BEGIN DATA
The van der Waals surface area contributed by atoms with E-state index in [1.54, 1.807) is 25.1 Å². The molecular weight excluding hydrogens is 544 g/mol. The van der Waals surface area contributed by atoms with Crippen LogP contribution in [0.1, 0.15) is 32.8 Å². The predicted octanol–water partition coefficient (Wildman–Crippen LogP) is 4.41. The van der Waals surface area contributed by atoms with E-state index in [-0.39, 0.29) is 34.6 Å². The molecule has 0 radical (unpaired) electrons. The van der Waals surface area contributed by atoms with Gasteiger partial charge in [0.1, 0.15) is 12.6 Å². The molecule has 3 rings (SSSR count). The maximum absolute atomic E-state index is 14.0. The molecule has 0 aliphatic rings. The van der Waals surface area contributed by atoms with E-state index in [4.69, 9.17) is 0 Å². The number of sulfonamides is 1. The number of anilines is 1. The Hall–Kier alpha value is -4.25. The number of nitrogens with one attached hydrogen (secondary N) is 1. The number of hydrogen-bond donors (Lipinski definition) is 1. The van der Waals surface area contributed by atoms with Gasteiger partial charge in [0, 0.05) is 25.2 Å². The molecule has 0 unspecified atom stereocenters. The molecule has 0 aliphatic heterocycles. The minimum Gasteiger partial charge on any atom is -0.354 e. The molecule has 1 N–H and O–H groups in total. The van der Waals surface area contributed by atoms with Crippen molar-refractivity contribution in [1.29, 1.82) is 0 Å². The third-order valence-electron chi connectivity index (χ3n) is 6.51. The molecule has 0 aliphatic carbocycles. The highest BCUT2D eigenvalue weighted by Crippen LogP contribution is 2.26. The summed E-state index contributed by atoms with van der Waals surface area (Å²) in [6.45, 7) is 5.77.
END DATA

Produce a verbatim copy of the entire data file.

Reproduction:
The van der Waals surface area contributed by atoms with E-state index in [1.54, 1.807) is 25.1 Å². The molecular weight excluding hydrogens is 544 g/mol. The van der Waals surface area contributed by atoms with Crippen LogP contribution in [0.1, 0.15) is 32.8 Å². The predicted octanol–water partition coefficient (Wildman–Crippen LogP) is 4.41. The van der Waals surface area contributed by atoms with E-state index in [-0.39, 0.29) is 34.6 Å². The molecule has 0 radical (unpaired) electrons. The van der Waals surface area contributed by atoms with Gasteiger partial charge in [0.1, 0.15) is 12.6 Å². The molecule has 3 rings (SSSR count). The maximum absolute atomic E-state index is 14.0. The molecule has 0 aliphatic rings. The van der Waals surface area contributed by atoms with E-state index in [4.69, 9.17) is 0 Å². The number of sulfonamides is 1. The number of anilines is 1. The Hall–Kier alpha value is -4.25. The number of nitrogens with one attached hydrogen (secondary N) is 1. The number of hydrogen-bond donors (Lipinski definition) is 1. The van der Waals surface area contributed by atoms with Gasteiger partial charge in [0, 0.05) is 25.2 Å². The molecule has 0 unspecified atom stereocenters. The molecule has 0 aliphatic heterocycles. The minimum Gasteiger partial charge on any atom is -0.354 e. The molecule has 1 N–H and O–H groups in total. The van der Waals surface area contributed by atoms with Crippen molar-refractivity contribution in [1.29, 1.82) is 0 Å². The third-order valence-electron chi connectivity index (χ3n) is 6.51. The molecule has 0 aliphatic carbocycles. The highest BCUT2D eigenvalue weighted by Crippen LogP contribution is 2.26. The summed E-state index contributed by atoms with van der Waals surface area (Å²) in [6.45, 7) is 5.77.